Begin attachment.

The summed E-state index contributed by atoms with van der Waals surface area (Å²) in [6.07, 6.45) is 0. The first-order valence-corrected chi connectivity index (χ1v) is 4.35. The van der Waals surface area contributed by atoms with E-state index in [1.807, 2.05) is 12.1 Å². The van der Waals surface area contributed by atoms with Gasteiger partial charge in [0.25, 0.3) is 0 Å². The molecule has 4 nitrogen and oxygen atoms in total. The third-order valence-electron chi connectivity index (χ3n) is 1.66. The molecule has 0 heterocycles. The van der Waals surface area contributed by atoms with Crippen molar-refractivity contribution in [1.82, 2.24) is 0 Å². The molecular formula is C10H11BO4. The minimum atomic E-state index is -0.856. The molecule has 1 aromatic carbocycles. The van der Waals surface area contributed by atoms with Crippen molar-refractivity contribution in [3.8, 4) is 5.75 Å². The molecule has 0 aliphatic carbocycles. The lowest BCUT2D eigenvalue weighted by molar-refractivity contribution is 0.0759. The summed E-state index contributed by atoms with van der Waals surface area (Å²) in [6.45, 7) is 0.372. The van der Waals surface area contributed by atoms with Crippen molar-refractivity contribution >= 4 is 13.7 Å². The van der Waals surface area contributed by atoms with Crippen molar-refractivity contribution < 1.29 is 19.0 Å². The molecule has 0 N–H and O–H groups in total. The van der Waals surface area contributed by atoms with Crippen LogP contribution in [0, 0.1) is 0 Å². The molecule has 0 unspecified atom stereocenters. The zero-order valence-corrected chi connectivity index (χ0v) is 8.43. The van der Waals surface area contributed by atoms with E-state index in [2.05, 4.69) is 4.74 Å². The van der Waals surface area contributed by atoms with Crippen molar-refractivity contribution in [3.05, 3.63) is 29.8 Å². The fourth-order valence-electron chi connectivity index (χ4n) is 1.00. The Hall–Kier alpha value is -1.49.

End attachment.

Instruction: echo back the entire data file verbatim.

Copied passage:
The summed E-state index contributed by atoms with van der Waals surface area (Å²) in [6.07, 6.45) is 0. The first-order valence-corrected chi connectivity index (χ1v) is 4.35. The van der Waals surface area contributed by atoms with E-state index in [1.807, 2.05) is 12.1 Å². The van der Waals surface area contributed by atoms with Gasteiger partial charge in [0.25, 0.3) is 0 Å². The molecule has 4 nitrogen and oxygen atoms in total. The third-order valence-electron chi connectivity index (χ3n) is 1.66. The molecule has 0 heterocycles. The van der Waals surface area contributed by atoms with Crippen molar-refractivity contribution in [1.82, 2.24) is 0 Å². The molecular formula is C10H11BO4. The minimum atomic E-state index is -0.856. The molecule has 1 aromatic carbocycles. The van der Waals surface area contributed by atoms with Crippen molar-refractivity contribution in [3.8, 4) is 5.75 Å². The molecule has 0 aliphatic carbocycles. The lowest BCUT2D eigenvalue weighted by molar-refractivity contribution is 0.0759. The summed E-state index contributed by atoms with van der Waals surface area (Å²) in [6.45, 7) is 0.372. The van der Waals surface area contributed by atoms with Crippen molar-refractivity contribution >= 4 is 13.7 Å². The van der Waals surface area contributed by atoms with Crippen molar-refractivity contribution < 1.29 is 19.0 Å². The molecule has 0 N–H and O–H groups in total. The van der Waals surface area contributed by atoms with Crippen LogP contribution in [0, 0.1) is 0 Å². The molecule has 0 unspecified atom stereocenters. The zero-order valence-corrected chi connectivity index (χ0v) is 8.43. The van der Waals surface area contributed by atoms with E-state index in [2.05, 4.69) is 4.74 Å². The van der Waals surface area contributed by atoms with Crippen molar-refractivity contribution in [3.05, 3.63) is 29.8 Å². The fourth-order valence-electron chi connectivity index (χ4n) is 1.00. The Hall–Kier alpha value is -1.49.